Since most of you are writing genre fiction that fits a three-act structure with a somewhat happy ending, there are a few musts you’re going to need to do to satisfy your readers and not anger or annoy them.


1. The hero must act to save the day. It can’t be too easy. His friends can assist him, but it doesn’t work to have side characters save the day. The hero must step up and act. He must confront a worthy adversary and resolve the main story problem and conflict himself.

2. The hero must grow in some way. He cannot stay the same. He could learn an important lesson or overcome a fear. He could sacrifice something important or make a hard choice. No matter what, he needs to care about what’s happening, be invested in what’s happening, and change in a way that will make a big impact with readers.

3. You must work with what you’ve got. This isn’t the time to introduce new characters or plot threads. Anything you reveal in the end should have been set up, planted, or foreshadowed earlier in the story.

4. (For books in a series.) If you are writing a series, you still need to write an ending for this book. Every book needs some sort of resolution. Look for a story arc for this book that can be wrapped up nicely while still leaving a subplot or two unresolved that will hook your readers for a sequel. Don’t leave your readers frustrated or annoyed by what they think is a terrible ending. Make it clear that there are more books to come.


-Don’t break promises you made earlier in the story.

-Don’t leave the reader wondering why you planted something only to leave them hanging. If you foreshadowed something, follow through with a reveal.

-Don’t add drama for the sake of more drama. Events should feel natural to plot, character, and tone. Don’t ignore who your characters are. Stay true to them, and don’t allow them to act out of character to force your plot to work.

-Don’t rely on a flashback alone to end your story. Keep things active and engaging.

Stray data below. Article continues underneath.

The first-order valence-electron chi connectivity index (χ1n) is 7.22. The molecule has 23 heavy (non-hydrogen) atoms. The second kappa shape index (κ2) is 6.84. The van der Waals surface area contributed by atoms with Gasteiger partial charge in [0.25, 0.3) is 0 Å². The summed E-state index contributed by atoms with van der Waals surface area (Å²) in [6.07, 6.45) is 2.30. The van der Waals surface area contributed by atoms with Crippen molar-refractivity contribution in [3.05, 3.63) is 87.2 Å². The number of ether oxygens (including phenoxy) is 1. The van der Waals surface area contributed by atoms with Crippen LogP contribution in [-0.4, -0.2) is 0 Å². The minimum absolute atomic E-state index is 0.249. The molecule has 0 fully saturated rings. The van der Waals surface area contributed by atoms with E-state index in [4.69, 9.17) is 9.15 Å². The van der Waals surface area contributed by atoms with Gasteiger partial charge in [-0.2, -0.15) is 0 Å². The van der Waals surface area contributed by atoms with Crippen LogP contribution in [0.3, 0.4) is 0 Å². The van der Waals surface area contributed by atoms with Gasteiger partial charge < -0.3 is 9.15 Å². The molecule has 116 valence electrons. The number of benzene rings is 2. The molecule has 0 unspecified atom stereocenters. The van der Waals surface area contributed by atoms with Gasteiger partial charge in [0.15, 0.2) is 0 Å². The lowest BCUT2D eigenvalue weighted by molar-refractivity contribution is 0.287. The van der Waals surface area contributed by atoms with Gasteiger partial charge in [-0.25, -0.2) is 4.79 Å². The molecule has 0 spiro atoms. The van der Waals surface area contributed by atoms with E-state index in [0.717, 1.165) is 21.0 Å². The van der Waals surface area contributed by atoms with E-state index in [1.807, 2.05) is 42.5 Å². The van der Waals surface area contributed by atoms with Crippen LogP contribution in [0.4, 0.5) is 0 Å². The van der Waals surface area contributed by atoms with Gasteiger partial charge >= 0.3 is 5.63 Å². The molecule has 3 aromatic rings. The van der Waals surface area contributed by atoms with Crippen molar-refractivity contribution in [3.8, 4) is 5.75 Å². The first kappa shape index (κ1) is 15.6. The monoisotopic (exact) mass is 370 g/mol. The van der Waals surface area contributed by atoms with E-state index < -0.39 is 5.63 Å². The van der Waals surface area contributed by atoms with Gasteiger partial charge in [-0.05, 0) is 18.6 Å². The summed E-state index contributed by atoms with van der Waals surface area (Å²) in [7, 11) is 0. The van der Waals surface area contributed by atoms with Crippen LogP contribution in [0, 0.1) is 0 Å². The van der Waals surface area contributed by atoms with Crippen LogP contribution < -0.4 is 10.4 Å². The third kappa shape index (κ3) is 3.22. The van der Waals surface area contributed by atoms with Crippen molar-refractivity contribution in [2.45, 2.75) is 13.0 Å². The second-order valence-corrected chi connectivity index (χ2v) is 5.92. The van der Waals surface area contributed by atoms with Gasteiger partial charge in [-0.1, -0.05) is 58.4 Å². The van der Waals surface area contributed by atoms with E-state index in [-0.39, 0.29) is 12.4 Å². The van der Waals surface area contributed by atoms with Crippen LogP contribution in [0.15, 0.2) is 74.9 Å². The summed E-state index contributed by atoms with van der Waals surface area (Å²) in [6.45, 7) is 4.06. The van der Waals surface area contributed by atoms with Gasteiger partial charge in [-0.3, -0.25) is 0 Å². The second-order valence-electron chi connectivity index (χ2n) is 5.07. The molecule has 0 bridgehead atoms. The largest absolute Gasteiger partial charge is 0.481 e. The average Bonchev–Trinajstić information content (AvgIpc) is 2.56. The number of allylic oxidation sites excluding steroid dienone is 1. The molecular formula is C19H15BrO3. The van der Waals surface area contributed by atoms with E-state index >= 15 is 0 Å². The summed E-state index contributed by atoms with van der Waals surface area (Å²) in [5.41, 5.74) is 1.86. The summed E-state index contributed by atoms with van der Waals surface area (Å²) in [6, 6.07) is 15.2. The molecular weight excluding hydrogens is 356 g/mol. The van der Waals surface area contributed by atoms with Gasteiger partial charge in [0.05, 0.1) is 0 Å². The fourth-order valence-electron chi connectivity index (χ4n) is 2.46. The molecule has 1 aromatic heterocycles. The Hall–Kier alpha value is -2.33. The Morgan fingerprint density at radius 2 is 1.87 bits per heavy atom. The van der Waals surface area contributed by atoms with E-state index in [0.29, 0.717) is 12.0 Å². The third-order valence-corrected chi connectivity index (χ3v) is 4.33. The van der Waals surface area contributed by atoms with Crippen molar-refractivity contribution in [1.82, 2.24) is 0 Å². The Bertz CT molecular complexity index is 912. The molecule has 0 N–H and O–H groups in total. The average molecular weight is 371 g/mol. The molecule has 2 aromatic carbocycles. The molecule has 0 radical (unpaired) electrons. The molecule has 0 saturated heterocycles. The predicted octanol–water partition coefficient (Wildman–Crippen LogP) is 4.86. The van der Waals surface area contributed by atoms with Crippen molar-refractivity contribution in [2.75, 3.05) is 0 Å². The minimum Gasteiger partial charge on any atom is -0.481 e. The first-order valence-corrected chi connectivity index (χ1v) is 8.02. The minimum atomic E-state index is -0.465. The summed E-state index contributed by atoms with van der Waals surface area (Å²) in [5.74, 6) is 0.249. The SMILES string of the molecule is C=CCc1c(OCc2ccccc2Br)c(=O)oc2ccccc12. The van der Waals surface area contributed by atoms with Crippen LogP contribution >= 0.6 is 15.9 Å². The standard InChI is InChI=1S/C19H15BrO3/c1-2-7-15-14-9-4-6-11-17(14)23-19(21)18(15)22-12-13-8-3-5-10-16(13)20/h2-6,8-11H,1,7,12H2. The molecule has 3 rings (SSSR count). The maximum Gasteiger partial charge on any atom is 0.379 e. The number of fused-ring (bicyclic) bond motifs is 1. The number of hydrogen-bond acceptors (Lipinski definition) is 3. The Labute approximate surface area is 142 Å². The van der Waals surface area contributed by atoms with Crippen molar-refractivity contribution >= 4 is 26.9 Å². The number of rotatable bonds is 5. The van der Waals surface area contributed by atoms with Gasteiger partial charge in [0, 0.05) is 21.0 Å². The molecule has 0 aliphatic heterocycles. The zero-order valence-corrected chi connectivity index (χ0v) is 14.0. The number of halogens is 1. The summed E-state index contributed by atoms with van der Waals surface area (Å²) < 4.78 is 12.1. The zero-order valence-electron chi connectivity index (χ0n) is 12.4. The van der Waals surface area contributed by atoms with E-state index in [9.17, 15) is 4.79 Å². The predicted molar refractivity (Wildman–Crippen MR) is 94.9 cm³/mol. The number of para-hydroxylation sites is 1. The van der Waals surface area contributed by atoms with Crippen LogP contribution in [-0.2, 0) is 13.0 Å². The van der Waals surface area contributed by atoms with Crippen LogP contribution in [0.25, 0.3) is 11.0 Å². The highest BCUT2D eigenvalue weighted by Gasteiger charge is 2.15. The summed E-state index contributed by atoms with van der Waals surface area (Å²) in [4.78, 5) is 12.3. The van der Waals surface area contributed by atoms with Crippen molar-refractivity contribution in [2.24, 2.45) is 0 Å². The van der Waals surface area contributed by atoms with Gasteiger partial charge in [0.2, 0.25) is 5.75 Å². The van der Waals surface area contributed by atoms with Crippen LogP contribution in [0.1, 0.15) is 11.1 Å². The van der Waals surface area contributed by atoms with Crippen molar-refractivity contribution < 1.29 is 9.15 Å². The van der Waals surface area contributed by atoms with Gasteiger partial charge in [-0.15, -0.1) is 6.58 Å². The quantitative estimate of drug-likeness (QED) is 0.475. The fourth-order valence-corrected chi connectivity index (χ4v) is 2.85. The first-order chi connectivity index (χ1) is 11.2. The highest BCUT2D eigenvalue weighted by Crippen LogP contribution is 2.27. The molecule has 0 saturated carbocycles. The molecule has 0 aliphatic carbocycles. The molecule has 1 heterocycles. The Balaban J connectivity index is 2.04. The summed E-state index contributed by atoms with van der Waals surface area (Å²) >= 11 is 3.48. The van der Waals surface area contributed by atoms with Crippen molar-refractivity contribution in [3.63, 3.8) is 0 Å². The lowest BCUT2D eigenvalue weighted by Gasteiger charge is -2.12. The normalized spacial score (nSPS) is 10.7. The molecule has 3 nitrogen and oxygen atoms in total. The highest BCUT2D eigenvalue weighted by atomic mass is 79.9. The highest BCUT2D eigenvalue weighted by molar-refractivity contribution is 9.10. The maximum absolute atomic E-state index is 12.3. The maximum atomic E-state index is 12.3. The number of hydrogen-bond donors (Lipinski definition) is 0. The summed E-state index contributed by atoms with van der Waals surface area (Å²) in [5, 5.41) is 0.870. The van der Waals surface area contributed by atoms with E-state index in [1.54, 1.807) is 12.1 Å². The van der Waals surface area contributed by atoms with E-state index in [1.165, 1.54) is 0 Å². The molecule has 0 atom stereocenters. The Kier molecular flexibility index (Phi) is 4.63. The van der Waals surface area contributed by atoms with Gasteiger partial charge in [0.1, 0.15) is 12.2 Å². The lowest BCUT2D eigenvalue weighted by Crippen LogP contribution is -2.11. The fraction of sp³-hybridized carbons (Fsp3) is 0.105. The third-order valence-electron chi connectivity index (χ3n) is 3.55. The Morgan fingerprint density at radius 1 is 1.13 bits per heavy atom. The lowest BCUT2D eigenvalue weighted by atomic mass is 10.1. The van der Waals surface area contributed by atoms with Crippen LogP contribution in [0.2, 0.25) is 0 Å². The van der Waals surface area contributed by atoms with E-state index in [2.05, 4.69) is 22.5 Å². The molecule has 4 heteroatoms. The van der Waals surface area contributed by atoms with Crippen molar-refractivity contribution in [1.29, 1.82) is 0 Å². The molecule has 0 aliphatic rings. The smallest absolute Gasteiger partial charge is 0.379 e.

-Don’t use too much exposition at the end. I know. It’s tempting to let your bad guy monologue a little or let your hero give the big reveal like Shawn Spencer does on the show Psych, but too much explanation slows down the action in a book.

-Don’t cheat and suddenly have everything work out magically fine. Avoid the deux es machina where a seemingly unsolvable crisis is mysteriously resolved by the unexpected intervention of a character, a random magical ability, an object, or God himself. This is lazy writing and cheats the reader out of the ending they deserve.

-Don’t mess with genre conventions. Mysteries need to be solved in the end. The bad guy must be caught. Romances must end with a couple getting together. These particular genre conventions are nonnegotiable. Know what you can and can’t get away with in your particular genre.


-Do bring things full circle. Employ circularity (see this post on circularity).  Look for characters, plots, dialogue, or themes that were present at the start of your story and bring them back at the end. This gives a feeling of closure.

-Do tie up you lose threads. Maybe not every single one, but most of them. Trust me. You will get emails for the rest of your life if you leave too many things unresolved.

-Do recap what your character has learned. Don’t say it over and over, but have a moment in narrative or dialogue where your character gets introspective and contemplates how far he has come.

-Do stick to your characters and genre. Let those things ring true. If your book is a comedy, don’t have a dramatic, tear-jerker ending. If you’re writing epic fantasy, you’d better have an epic ending. Be consistent.

-Do surprise your reader. Realistically, deliberately. Intentionally and carefully. Watch for predictability and keep the reader guessing. Try to foreshadow more than one possible ending for your book to keep your readers on their toes.